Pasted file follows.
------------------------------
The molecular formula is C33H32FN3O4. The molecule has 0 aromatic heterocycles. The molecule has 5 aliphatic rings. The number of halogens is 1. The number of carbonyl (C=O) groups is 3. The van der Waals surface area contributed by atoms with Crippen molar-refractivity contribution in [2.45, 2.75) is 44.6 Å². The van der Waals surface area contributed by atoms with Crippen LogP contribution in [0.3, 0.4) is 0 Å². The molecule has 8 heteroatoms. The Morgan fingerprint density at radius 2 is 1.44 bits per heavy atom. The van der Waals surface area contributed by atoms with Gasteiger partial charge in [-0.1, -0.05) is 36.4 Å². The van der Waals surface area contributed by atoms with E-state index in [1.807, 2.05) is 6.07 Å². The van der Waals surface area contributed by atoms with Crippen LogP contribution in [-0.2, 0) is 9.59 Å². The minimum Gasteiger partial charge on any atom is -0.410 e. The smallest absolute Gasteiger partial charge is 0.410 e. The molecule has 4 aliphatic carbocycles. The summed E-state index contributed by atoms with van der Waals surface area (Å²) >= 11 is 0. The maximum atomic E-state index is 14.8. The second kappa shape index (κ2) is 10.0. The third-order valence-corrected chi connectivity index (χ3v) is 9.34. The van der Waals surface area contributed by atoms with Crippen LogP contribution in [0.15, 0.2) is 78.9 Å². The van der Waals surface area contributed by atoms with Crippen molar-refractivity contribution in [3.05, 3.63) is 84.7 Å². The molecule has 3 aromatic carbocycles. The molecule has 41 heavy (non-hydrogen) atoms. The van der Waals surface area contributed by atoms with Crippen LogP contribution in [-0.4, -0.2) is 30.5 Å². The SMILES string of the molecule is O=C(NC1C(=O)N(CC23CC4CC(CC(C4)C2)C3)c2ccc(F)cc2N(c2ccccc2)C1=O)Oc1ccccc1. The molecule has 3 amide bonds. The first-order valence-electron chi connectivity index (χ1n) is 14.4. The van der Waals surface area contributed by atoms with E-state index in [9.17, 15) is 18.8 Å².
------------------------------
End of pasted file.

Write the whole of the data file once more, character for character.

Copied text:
The molecular formula is C33H32FN3O4. The molecule has 0 aromatic heterocycles. The molecule has 5 aliphatic rings. The number of halogens is 1. The number of carbonyl (C=O) groups is 3. The van der Waals surface area contributed by atoms with Crippen molar-refractivity contribution in [2.45, 2.75) is 44.6 Å². The van der Waals surface area contributed by atoms with Crippen LogP contribution in [0.3, 0.4) is 0 Å². The molecule has 8 heteroatoms. The Morgan fingerprint density at radius 2 is 1.44 bits per heavy atom. The van der Waals surface area contributed by atoms with Gasteiger partial charge in [-0.1, -0.05) is 36.4 Å². The van der Waals surface area contributed by atoms with E-state index in [1.807, 2.05) is 6.07 Å². The van der Waals surface area contributed by atoms with Crippen LogP contribution in [-0.2, 0) is 9.59 Å². The minimum Gasteiger partial charge on any atom is -0.410 e. The smallest absolute Gasteiger partial charge is 0.410 e. The molecule has 4 aliphatic carbocycles. The summed E-state index contributed by atoms with van der Waals surface area (Å²) >= 11 is 0. The maximum atomic E-state index is 14.8. The second kappa shape index (κ2) is 10.0. The third-order valence-corrected chi connectivity index (χ3v) is 9.34. The van der Waals surface area contributed by atoms with Crippen LogP contribution in [0.15, 0.2) is 78.9 Å². The van der Waals surface area contributed by atoms with Crippen molar-refractivity contribution in [3.05, 3.63) is 84.7 Å². The molecule has 3 aromatic carbocycles. The molecule has 41 heavy (non-hydrogen) atoms. The van der Waals surface area contributed by atoms with Crippen LogP contribution in [-0.4, -0.2) is 30.5 Å². The SMILES string of the molecule is O=C(NC1C(=O)N(CC23CC4CC(CC(C4)C2)C3)c2ccc(F)cc2N(c2ccccc2)C1=O)Oc1ccccc1. The molecule has 3 amide bonds. The first-order valence-electron chi connectivity index (χ1n) is 14.4. The van der Waals surface area contributed by atoms with E-state index in [9.17, 15) is 18.8 Å².